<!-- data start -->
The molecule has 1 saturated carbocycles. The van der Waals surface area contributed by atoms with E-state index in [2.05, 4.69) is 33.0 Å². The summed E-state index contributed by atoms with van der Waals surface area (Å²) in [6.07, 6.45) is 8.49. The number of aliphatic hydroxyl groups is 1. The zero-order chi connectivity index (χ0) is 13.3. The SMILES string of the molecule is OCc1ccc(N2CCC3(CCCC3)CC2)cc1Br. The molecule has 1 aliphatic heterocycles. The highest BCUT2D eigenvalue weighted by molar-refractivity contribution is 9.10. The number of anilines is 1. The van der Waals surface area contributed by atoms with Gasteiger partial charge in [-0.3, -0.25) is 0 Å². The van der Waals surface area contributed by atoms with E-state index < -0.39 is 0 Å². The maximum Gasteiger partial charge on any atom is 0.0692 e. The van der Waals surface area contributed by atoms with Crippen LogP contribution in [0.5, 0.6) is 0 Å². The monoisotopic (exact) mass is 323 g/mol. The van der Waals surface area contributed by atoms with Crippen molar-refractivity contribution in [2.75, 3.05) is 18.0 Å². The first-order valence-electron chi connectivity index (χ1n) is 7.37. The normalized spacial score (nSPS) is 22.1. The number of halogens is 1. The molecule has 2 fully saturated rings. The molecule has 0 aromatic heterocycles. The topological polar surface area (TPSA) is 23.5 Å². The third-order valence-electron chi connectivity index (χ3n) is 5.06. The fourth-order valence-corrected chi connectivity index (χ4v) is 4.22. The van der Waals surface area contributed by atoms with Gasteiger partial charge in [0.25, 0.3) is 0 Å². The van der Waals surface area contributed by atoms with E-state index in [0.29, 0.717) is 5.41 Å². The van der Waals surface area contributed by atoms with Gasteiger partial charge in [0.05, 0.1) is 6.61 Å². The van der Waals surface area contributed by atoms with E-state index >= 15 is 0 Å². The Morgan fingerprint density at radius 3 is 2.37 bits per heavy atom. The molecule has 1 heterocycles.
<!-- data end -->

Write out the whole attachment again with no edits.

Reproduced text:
The molecule has 1 saturated carbocycles. The van der Waals surface area contributed by atoms with E-state index in [2.05, 4.69) is 33.0 Å². The summed E-state index contributed by atoms with van der Waals surface area (Å²) in [6.07, 6.45) is 8.49. The number of aliphatic hydroxyl groups is 1. The zero-order chi connectivity index (χ0) is 13.3. The SMILES string of the molecule is OCc1ccc(N2CCC3(CCCC3)CC2)cc1Br. The molecule has 1 aliphatic heterocycles. The highest BCUT2D eigenvalue weighted by molar-refractivity contribution is 9.10. The number of anilines is 1. The van der Waals surface area contributed by atoms with Gasteiger partial charge in [-0.3, -0.25) is 0 Å². The van der Waals surface area contributed by atoms with E-state index < -0.39 is 0 Å². The maximum Gasteiger partial charge on any atom is 0.0692 e. The van der Waals surface area contributed by atoms with Crippen LogP contribution in [0.5, 0.6) is 0 Å². The monoisotopic (exact) mass is 323 g/mol. The van der Waals surface area contributed by atoms with Crippen molar-refractivity contribution in [2.75, 3.05) is 18.0 Å². The first-order valence-electron chi connectivity index (χ1n) is 7.37. The normalized spacial score (nSPS) is 22.1. The number of halogens is 1. The molecule has 2 fully saturated rings. The molecule has 0 aromatic heterocycles. The topological polar surface area (TPSA) is 23.5 Å². The third-order valence-electron chi connectivity index (χ3n) is 5.06. The fourth-order valence-corrected chi connectivity index (χ4v) is 4.22. The van der Waals surface area contributed by atoms with Gasteiger partial charge in [0.25, 0.3) is 0 Å². The van der Waals surface area contributed by atoms with E-state index in [0.29, 0.717) is 5.41 Å². The van der Waals surface area contributed by atoms with Gasteiger partial charge in [0.05, 0.1) is 6.61 Å². The van der Waals surface area contributed by atoms with E-state index >= 15 is 0 Å². The Morgan fingerprint density at radius 3 is 2.37 bits per heavy atom. The molecule has 1 heterocycles.